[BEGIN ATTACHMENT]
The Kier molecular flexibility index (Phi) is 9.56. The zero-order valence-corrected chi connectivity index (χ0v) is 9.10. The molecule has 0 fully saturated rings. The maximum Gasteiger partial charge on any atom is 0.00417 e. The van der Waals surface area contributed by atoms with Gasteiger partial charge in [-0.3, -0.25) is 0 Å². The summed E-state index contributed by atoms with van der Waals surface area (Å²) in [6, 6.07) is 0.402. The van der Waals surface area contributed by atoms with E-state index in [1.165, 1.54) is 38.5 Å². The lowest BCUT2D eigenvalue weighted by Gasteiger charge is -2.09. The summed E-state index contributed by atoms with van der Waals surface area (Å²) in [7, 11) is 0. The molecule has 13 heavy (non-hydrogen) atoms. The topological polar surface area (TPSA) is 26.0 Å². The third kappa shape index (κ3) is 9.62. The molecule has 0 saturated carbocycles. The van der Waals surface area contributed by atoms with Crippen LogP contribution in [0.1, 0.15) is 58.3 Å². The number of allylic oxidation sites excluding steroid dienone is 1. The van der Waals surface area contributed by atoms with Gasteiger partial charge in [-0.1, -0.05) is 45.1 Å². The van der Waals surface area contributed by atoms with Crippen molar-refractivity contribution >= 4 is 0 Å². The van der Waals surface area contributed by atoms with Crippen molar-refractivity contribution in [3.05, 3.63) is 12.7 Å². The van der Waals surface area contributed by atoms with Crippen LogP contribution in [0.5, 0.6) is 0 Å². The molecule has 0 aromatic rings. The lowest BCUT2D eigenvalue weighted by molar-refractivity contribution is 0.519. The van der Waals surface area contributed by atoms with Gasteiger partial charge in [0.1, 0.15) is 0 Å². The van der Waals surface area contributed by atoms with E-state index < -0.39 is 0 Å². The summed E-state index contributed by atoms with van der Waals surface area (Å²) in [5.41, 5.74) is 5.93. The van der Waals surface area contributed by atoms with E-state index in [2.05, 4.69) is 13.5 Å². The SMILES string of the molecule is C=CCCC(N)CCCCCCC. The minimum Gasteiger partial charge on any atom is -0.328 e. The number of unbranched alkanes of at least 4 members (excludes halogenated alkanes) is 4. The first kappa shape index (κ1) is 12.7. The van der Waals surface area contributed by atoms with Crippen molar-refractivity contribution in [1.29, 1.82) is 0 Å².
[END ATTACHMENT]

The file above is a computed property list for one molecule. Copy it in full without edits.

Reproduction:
The Kier molecular flexibility index (Phi) is 9.56. The zero-order valence-corrected chi connectivity index (χ0v) is 9.10. The molecule has 0 fully saturated rings. The maximum Gasteiger partial charge on any atom is 0.00417 e. The van der Waals surface area contributed by atoms with Gasteiger partial charge in [-0.3, -0.25) is 0 Å². The summed E-state index contributed by atoms with van der Waals surface area (Å²) in [6, 6.07) is 0.402. The van der Waals surface area contributed by atoms with E-state index in [1.165, 1.54) is 38.5 Å². The lowest BCUT2D eigenvalue weighted by Gasteiger charge is -2.09. The summed E-state index contributed by atoms with van der Waals surface area (Å²) in [7, 11) is 0. The molecule has 13 heavy (non-hydrogen) atoms. The topological polar surface area (TPSA) is 26.0 Å². The third kappa shape index (κ3) is 9.62. The molecule has 0 saturated carbocycles. The van der Waals surface area contributed by atoms with Crippen LogP contribution in [0.1, 0.15) is 58.3 Å². The number of allylic oxidation sites excluding steroid dienone is 1. The van der Waals surface area contributed by atoms with Gasteiger partial charge in [-0.1, -0.05) is 45.1 Å². The van der Waals surface area contributed by atoms with Crippen molar-refractivity contribution >= 4 is 0 Å². The van der Waals surface area contributed by atoms with Crippen molar-refractivity contribution in [3.05, 3.63) is 12.7 Å². The van der Waals surface area contributed by atoms with Crippen LogP contribution in [0.5, 0.6) is 0 Å². The molecule has 0 aromatic rings. The lowest BCUT2D eigenvalue weighted by molar-refractivity contribution is 0.519. The van der Waals surface area contributed by atoms with Gasteiger partial charge in [0.1, 0.15) is 0 Å². The van der Waals surface area contributed by atoms with E-state index < -0.39 is 0 Å². The summed E-state index contributed by atoms with van der Waals surface area (Å²) in [5.41, 5.74) is 5.93. The van der Waals surface area contributed by atoms with E-state index in [2.05, 4.69) is 13.5 Å². The SMILES string of the molecule is C=CCCC(N)CCCCCCC. The minimum Gasteiger partial charge on any atom is -0.328 e. The number of unbranched alkanes of at least 4 members (excludes halogenated alkanes) is 4. The first kappa shape index (κ1) is 12.7. The van der Waals surface area contributed by atoms with Crippen molar-refractivity contribution in [1.29, 1.82) is 0 Å².